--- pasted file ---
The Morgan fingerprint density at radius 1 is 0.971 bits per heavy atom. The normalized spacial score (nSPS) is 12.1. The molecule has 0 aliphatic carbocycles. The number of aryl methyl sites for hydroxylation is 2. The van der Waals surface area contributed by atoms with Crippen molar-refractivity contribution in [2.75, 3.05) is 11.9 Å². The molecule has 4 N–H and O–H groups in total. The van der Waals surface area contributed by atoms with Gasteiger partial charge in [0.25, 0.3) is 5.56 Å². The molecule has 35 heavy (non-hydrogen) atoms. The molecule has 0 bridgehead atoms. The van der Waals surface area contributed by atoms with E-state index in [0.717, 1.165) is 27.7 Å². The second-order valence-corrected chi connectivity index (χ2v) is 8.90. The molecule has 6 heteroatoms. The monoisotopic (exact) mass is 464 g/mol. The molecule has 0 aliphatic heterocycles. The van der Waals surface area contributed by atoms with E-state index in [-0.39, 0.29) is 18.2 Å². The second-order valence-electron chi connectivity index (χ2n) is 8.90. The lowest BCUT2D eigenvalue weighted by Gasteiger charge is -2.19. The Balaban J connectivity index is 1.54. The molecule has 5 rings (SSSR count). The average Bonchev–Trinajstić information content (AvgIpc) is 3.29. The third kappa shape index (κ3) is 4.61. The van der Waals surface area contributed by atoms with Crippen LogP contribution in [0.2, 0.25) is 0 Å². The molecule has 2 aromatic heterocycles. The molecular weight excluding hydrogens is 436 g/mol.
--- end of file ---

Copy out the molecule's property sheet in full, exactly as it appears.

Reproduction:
The Morgan fingerprint density at radius 1 is 0.971 bits per heavy atom. The normalized spacial score (nSPS) is 12.1. The molecule has 0 aliphatic carbocycles. The number of aryl methyl sites for hydroxylation is 2. The van der Waals surface area contributed by atoms with Crippen molar-refractivity contribution in [2.75, 3.05) is 11.9 Å². The molecule has 4 N–H and O–H groups in total. The van der Waals surface area contributed by atoms with Gasteiger partial charge in [0.25, 0.3) is 5.56 Å². The molecule has 35 heavy (non-hydrogen) atoms. The molecule has 0 bridgehead atoms. The van der Waals surface area contributed by atoms with E-state index in [0.717, 1.165) is 27.7 Å². The second-order valence-corrected chi connectivity index (χ2v) is 8.90. The molecule has 6 heteroatoms. The monoisotopic (exact) mass is 464 g/mol. The molecule has 0 aliphatic heterocycles. The van der Waals surface area contributed by atoms with E-state index in [-0.39, 0.29) is 18.2 Å². The second-order valence-electron chi connectivity index (χ2n) is 8.90. The lowest BCUT2D eigenvalue weighted by Gasteiger charge is -2.19. The Balaban J connectivity index is 1.54. The molecule has 5 rings (SSSR count). The average Bonchev–Trinajstić information content (AvgIpc) is 3.29. The third kappa shape index (κ3) is 4.61. The van der Waals surface area contributed by atoms with Crippen LogP contribution in [0.2, 0.25) is 0 Å². The molecule has 2 aromatic heterocycles. The molecular weight excluding hydrogens is 436 g/mol.